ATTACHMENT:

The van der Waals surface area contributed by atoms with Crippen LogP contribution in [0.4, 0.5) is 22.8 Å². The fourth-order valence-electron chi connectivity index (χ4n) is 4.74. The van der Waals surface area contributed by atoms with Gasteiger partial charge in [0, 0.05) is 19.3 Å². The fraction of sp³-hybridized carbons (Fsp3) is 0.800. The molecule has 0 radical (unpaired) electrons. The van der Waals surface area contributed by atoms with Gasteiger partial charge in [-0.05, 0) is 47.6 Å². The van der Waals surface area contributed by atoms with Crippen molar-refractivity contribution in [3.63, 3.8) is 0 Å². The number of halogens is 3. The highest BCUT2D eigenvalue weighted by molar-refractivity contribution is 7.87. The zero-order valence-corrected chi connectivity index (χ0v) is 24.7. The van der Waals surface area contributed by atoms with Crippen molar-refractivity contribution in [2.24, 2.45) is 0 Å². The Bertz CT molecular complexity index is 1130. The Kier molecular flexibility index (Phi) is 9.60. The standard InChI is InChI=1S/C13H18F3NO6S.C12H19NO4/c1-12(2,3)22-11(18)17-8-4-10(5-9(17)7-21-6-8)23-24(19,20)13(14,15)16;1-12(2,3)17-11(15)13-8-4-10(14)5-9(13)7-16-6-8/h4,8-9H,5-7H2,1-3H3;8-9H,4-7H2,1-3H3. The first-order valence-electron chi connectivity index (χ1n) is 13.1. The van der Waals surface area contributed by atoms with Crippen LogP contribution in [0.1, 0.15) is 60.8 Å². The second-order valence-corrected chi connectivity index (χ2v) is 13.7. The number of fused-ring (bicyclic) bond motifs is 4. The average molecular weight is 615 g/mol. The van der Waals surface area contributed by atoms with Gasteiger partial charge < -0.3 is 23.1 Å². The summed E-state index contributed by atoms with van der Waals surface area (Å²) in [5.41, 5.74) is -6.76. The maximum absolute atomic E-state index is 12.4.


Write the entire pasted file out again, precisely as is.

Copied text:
The van der Waals surface area contributed by atoms with Crippen LogP contribution in [0.4, 0.5) is 22.8 Å². The fourth-order valence-electron chi connectivity index (χ4n) is 4.74. The van der Waals surface area contributed by atoms with Gasteiger partial charge in [0, 0.05) is 19.3 Å². The fraction of sp³-hybridized carbons (Fsp3) is 0.800. The molecule has 0 radical (unpaired) electrons. The van der Waals surface area contributed by atoms with Gasteiger partial charge in [-0.05, 0) is 47.6 Å². The van der Waals surface area contributed by atoms with Crippen molar-refractivity contribution in [3.63, 3.8) is 0 Å². The number of halogens is 3. The highest BCUT2D eigenvalue weighted by molar-refractivity contribution is 7.87. The zero-order valence-corrected chi connectivity index (χ0v) is 24.7. The van der Waals surface area contributed by atoms with Crippen molar-refractivity contribution in [2.24, 2.45) is 0 Å². The Bertz CT molecular complexity index is 1130. The Kier molecular flexibility index (Phi) is 9.60. The standard InChI is InChI=1S/C13H18F3NO6S.C12H19NO4/c1-12(2,3)22-11(18)17-8-4-10(5-9(17)7-21-6-8)23-24(19,20)13(14,15)16;1-12(2,3)17-11(15)13-8-4-10(14)5-9(13)7-16-6-8/h4,8-9H,5-7H2,1-3H3;8-9H,4-7H2,1-3H3. The first-order valence-electron chi connectivity index (χ1n) is 13.1. The van der Waals surface area contributed by atoms with Crippen LogP contribution in [0.1, 0.15) is 60.8 Å². The second-order valence-corrected chi connectivity index (χ2v) is 13.7. The number of fused-ring (bicyclic) bond motifs is 4. The average molecular weight is 615 g/mol. The van der Waals surface area contributed by atoms with Gasteiger partial charge < -0.3 is 23.1 Å². The summed E-state index contributed by atoms with van der Waals surface area (Å²) in [5.41, 5.74) is -6.76. The maximum absolute atomic E-state index is 12.4.